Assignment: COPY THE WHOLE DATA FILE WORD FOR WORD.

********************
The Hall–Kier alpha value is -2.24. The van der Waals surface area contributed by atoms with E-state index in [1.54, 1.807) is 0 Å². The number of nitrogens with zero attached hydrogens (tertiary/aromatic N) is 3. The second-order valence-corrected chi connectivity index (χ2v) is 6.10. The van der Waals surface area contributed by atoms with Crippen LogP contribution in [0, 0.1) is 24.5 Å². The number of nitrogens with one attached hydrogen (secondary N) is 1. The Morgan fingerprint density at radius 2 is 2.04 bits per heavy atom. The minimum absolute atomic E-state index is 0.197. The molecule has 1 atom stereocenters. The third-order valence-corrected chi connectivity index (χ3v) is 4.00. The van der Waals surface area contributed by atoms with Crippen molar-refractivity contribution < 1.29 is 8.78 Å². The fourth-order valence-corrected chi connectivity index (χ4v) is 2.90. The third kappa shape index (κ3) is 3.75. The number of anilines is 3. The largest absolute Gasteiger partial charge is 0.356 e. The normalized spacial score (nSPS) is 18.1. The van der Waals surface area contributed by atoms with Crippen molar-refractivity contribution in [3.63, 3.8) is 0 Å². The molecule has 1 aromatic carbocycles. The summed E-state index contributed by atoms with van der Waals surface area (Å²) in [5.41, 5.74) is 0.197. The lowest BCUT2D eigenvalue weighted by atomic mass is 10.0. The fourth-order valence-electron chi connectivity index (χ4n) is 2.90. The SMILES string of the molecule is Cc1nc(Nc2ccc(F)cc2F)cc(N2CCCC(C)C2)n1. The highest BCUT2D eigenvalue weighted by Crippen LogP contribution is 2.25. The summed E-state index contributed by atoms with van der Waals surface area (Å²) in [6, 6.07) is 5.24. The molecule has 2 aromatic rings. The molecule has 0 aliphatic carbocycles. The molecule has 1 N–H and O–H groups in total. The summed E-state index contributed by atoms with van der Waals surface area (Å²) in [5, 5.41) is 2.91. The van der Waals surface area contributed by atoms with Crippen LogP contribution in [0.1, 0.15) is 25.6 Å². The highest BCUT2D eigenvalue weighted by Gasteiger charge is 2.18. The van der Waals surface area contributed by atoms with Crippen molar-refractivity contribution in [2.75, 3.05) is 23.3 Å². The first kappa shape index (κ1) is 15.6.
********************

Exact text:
The Hall–Kier alpha value is -2.24. The van der Waals surface area contributed by atoms with E-state index in [1.54, 1.807) is 0 Å². The number of nitrogens with zero attached hydrogens (tertiary/aromatic N) is 3. The second-order valence-corrected chi connectivity index (χ2v) is 6.10. The van der Waals surface area contributed by atoms with Crippen LogP contribution in [0, 0.1) is 24.5 Å². The number of nitrogens with one attached hydrogen (secondary N) is 1. The Morgan fingerprint density at radius 2 is 2.04 bits per heavy atom. The minimum absolute atomic E-state index is 0.197. The molecule has 1 atom stereocenters. The third-order valence-corrected chi connectivity index (χ3v) is 4.00. The van der Waals surface area contributed by atoms with Crippen molar-refractivity contribution < 1.29 is 8.78 Å². The fourth-order valence-corrected chi connectivity index (χ4v) is 2.90. The third kappa shape index (κ3) is 3.75. The number of anilines is 3. The largest absolute Gasteiger partial charge is 0.356 e. The normalized spacial score (nSPS) is 18.1. The van der Waals surface area contributed by atoms with Crippen molar-refractivity contribution in [3.63, 3.8) is 0 Å². The molecule has 1 aromatic carbocycles. The summed E-state index contributed by atoms with van der Waals surface area (Å²) in [5.41, 5.74) is 0.197. The lowest BCUT2D eigenvalue weighted by atomic mass is 10.0. The fourth-order valence-electron chi connectivity index (χ4n) is 2.90. The SMILES string of the molecule is Cc1nc(Nc2ccc(F)cc2F)cc(N2CCCC(C)C2)n1. The highest BCUT2D eigenvalue weighted by Crippen LogP contribution is 2.25. The summed E-state index contributed by atoms with van der Waals surface area (Å²) in [6, 6.07) is 5.24. The molecule has 2 aromatic rings. The molecule has 0 aliphatic carbocycles. The molecule has 1 N–H and O–H groups in total. The summed E-state index contributed by atoms with van der Waals surface area (Å²) in [5, 5.41) is 2.91. The van der Waals surface area contributed by atoms with Crippen LogP contribution in [0.1, 0.15) is 25.6 Å². The highest BCUT2D eigenvalue weighted by Gasteiger charge is 2.18. The van der Waals surface area contributed by atoms with Crippen molar-refractivity contribution in [2.75, 3.05) is 23.3 Å². The first kappa shape index (κ1) is 15.6.